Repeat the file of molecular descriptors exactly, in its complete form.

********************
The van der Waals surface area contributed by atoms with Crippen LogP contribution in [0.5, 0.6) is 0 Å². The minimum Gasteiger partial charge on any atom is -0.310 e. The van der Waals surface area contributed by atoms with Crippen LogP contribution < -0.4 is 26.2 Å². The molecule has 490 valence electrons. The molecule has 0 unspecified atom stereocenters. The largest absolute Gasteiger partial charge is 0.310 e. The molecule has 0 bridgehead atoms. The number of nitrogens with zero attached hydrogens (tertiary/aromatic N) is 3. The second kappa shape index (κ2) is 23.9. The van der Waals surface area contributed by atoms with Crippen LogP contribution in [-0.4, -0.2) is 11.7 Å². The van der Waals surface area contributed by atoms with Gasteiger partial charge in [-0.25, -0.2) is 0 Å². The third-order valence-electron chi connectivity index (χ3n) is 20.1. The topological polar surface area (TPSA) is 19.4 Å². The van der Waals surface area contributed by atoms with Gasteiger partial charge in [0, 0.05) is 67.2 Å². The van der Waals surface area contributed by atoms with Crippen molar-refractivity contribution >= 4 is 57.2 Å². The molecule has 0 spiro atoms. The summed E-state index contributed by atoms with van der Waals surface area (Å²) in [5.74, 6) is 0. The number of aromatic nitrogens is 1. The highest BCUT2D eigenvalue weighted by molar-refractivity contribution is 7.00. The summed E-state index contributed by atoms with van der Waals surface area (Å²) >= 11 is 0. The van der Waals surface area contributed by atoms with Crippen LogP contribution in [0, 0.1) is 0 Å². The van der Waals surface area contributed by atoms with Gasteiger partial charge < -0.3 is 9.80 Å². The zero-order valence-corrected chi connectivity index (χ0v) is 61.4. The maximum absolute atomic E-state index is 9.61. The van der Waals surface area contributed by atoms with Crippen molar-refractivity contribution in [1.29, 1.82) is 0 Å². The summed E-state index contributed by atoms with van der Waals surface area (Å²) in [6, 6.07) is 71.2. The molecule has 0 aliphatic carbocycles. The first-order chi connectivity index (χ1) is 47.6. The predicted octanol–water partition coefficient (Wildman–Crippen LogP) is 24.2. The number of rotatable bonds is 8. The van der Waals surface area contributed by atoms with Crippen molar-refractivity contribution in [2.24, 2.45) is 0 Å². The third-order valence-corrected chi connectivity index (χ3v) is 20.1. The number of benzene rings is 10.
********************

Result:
The van der Waals surface area contributed by atoms with Crippen LogP contribution in [0.5, 0.6) is 0 Å². The minimum Gasteiger partial charge on any atom is -0.310 e. The van der Waals surface area contributed by atoms with Crippen LogP contribution < -0.4 is 26.2 Å². The molecule has 490 valence electrons. The molecule has 0 unspecified atom stereocenters. The largest absolute Gasteiger partial charge is 0.310 e. The molecule has 0 bridgehead atoms. The number of nitrogens with zero attached hydrogens (tertiary/aromatic N) is 3. The second kappa shape index (κ2) is 23.9. The van der Waals surface area contributed by atoms with Crippen LogP contribution in [-0.4, -0.2) is 11.7 Å². The van der Waals surface area contributed by atoms with Gasteiger partial charge in [-0.25, -0.2) is 0 Å². The third-order valence-electron chi connectivity index (χ3n) is 20.1. The topological polar surface area (TPSA) is 19.4 Å². The van der Waals surface area contributed by atoms with Gasteiger partial charge in [0, 0.05) is 67.2 Å². The van der Waals surface area contributed by atoms with Crippen molar-refractivity contribution >= 4 is 57.2 Å². The molecule has 0 spiro atoms. The summed E-state index contributed by atoms with van der Waals surface area (Å²) in [5.74, 6) is 0. The number of aromatic nitrogens is 1. The highest BCUT2D eigenvalue weighted by molar-refractivity contribution is 7.00. The summed E-state index contributed by atoms with van der Waals surface area (Å²) >= 11 is 0. The van der Waals surface area contributed by atoms with Crippen LogP contribution in [0, 0.1) is 0 Å². The van der Waals surface area contributed by atoms with Gasteiger partial charge < -0.3 is 9.80 Å². The zero-order valence-corrected chi connectivity index (χ0v) is 61.4. The maximum absolute atomic E-state index is 9.61. The van der Waals surface area contributed by atoms with Crippen molar-refractivity contribution in [1.29, 1.82) is 0 Å². The summed E-state index contributed by atoms with van der Waals surface area (Å²) in [6, 6.07) is 71.2. The molecule has 0 aliphatic carbocycles. The first-order chi connectivity index (χ1) is 47.6. The predicted octanol–water partition coefficient (Wildman–Crippen LogP) is 24.2. The number of rotatable bonds is 8. The van der Waals surface area contributed by atoms with Crippen molar-refractivity contribution in [2.24, 2.45) is 0 Å². The third-order valence-corrected chi connectivity index (χ3v) is 20.1. The number of benzene rings is 10.